Some nondimensional physical magnitudes are traditionally represented by a two-letter symbol (e.g. Re, Nu) and care must be taken not to take it as a product of two one-letter symbols in physical equations (a small space should be used). Notice that Re is in italics if it refers to the variable called Reynolds number but in upright Re if it refers to the function named real part.

Subindices can be used to distinguish different physical magnitudes with the same letter (e.g. cp, cv) or to represent the same physical magnitude applied to different systems or different times (e.g. m1, m2, for the mass of gas, mH2O). As shown above, literal names and numbers used as subindices are printed upright, but if variables are used to represent them (e.g. mi) they must be printed in italic.

Numbers must be printed in upright characters using a point at the baseline as decimal sign (a comma in non-English texts). The multiplication sign for numbers is a cross (e.g. 6.02´1023) for English texts and a mid-point or a cross for non-English texts (e.g. 6,02× 1023 or 6.02´1023).

Coefficients and factors (e.g. thermal expansion coefficient, a , dV/V=a dT are used to name dimensional magnitudes that appear in physical equations that show proportional dependence of the form A =KB.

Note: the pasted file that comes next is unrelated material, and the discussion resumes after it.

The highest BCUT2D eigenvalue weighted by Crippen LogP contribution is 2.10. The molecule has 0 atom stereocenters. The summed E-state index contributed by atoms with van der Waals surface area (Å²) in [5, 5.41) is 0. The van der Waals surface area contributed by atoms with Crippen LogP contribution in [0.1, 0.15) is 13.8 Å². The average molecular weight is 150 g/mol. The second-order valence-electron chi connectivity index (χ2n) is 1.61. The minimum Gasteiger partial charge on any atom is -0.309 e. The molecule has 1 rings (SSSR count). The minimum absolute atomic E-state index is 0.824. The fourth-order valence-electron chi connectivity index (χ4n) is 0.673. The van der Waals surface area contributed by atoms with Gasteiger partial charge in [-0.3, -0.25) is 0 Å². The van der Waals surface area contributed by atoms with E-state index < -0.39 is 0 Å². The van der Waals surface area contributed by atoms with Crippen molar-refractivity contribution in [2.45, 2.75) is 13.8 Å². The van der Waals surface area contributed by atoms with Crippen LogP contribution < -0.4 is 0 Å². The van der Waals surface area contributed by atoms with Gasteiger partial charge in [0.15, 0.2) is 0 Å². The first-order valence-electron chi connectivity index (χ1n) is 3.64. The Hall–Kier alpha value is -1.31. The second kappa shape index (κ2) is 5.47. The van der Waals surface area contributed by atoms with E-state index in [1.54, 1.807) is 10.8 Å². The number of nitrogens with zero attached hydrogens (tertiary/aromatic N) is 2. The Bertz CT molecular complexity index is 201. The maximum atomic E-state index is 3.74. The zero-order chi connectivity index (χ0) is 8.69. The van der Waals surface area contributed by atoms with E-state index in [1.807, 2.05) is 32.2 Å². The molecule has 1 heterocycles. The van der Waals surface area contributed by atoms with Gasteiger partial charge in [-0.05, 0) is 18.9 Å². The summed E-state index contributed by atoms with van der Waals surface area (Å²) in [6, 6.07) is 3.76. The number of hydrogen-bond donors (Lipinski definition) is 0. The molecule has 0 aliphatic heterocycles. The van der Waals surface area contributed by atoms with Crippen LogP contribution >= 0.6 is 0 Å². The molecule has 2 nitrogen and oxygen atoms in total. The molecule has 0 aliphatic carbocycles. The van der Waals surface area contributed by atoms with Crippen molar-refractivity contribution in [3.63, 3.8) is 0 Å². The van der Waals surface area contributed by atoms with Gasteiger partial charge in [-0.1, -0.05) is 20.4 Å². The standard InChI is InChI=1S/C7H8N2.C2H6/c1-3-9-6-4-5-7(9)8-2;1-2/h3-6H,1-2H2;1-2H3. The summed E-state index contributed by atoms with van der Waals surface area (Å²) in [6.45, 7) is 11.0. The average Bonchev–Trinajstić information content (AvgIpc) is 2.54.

Parameters, ratios and numbers (e.g. thermal capacity ratio g =cp/cv, Reynolds number Re=VL/n ) are used to name nondimensional magnitudes.

Fractions (e.g. mole fraction, xi) are used to name nondimensional magnitudes that are lower than unity.

Constants (e.g. Boltzmann constant, k=R/NA) are used to name dimensional magnitudes that do not vary with experimental circumstances. A bad usage occurs in the so called "chemical equilibrium constant", which is dependent on temperature.

Concentrations (e.g. mass concentration of a component B, r B=mB/V) are used to name a dimensional magnitude in a mixture divided by the volume of the mixture.

Densities (e.g. charge density, r =dQ/dV) are used to name a dimensional magnitude in a sufficiently small system divided by the volume of that system..

Flux densities (e.g. thermal flux density, ) are used to name the dimensional magnitude obtained by division of a flux magnitude (one that pierces a control surface) by the area of the surface.

The adjective "specific" (e.g. specific volume, v=V/m) refers to the original magnitude divided by the mass of the system.

The adjective "molar" (e.g. molar volume, v=V/n) refers to the original magnitude divided by the amount of substance in the system.

Miscellaneous units and conversion values

The units listed below are grouped in:

• Length
• Area
• Volume
• Angle
• Solid angle
• Time
• Velocity (linear)
• Velocity (angular)
• Frequency
• Acceleration
• Mass
• Force
• Pressure
• Viscosity (dynamic)
• Viscosity (kinematic)
• Surface tension
• Energy, heat and work
• Power
• Specific energy
• Heat flux density
• Temperature
• Specific heat capacity
• Thermal conductivity
• Thermal conductance
• Thermal diffusivity
• Luminance, brightness, illumination
• Luminous flux
• Luminous intensity
• Illuminance, illumination